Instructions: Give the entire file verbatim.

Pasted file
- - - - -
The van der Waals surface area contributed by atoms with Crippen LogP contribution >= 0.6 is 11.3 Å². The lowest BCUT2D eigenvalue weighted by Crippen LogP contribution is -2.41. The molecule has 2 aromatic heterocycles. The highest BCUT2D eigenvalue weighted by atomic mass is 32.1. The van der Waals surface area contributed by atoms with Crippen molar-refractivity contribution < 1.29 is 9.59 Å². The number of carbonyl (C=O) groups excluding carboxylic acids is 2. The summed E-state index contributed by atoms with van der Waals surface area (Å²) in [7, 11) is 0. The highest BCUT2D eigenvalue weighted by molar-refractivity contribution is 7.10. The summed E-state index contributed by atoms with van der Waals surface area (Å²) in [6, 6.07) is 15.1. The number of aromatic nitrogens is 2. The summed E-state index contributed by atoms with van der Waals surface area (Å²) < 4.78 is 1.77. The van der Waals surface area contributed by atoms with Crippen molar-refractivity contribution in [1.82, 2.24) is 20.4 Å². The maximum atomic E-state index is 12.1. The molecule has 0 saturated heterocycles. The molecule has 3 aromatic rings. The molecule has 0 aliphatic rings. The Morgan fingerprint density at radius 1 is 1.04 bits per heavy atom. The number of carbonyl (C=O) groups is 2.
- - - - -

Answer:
The van der Waals surface area contributed by atoms with Crippen LogP contribution >= 0.6 is 11.3 Å². The lowest BCUT2D eigenvalue weighted by Crippen LogP contribution is -2.41. The molecule has 2 aromatic heterocycles. The highest BCUT2D eigenvalue weighted by atomic mass is 32.1. The van der Waals surface area contributed by atoms with Crippen molar-refractivity contribution < 1.29 is 9.59 Å². The number of carbonyl (C=O) groups excluding carboxylic acids is 2. The summed E-state index contributed by atoms with van der Waals surface area (Å²) in [7, 11) is 0. The highest BCUT2D eigenvalue weighted by molar-refractivity contribution is 7.10. The summed E-state index contributed by atoms with van der Waals surface area (Å²) in [6, 6.07) is 15.1. The number of aromatic nitrogens is 2. The summed E-state index contributed by atoms with van der Waals surface area (Å²) < 4.78 is 1.77. The van der Waals surface area contributed by atoms with Crippen molar-refractivity contribution in [1.82, 2.24) is 20.4 Å². The maximum atomic E-state index is 12.1. The molecule has 0 saturated heterocycles. The molecule has 3 aromatic rings. The molecule has 0 aliphatic rings. The Morgan fingerprint density at radius 1 is 1.04 bits per heavy atom. The number of carbonyl (C=O) groups is 2.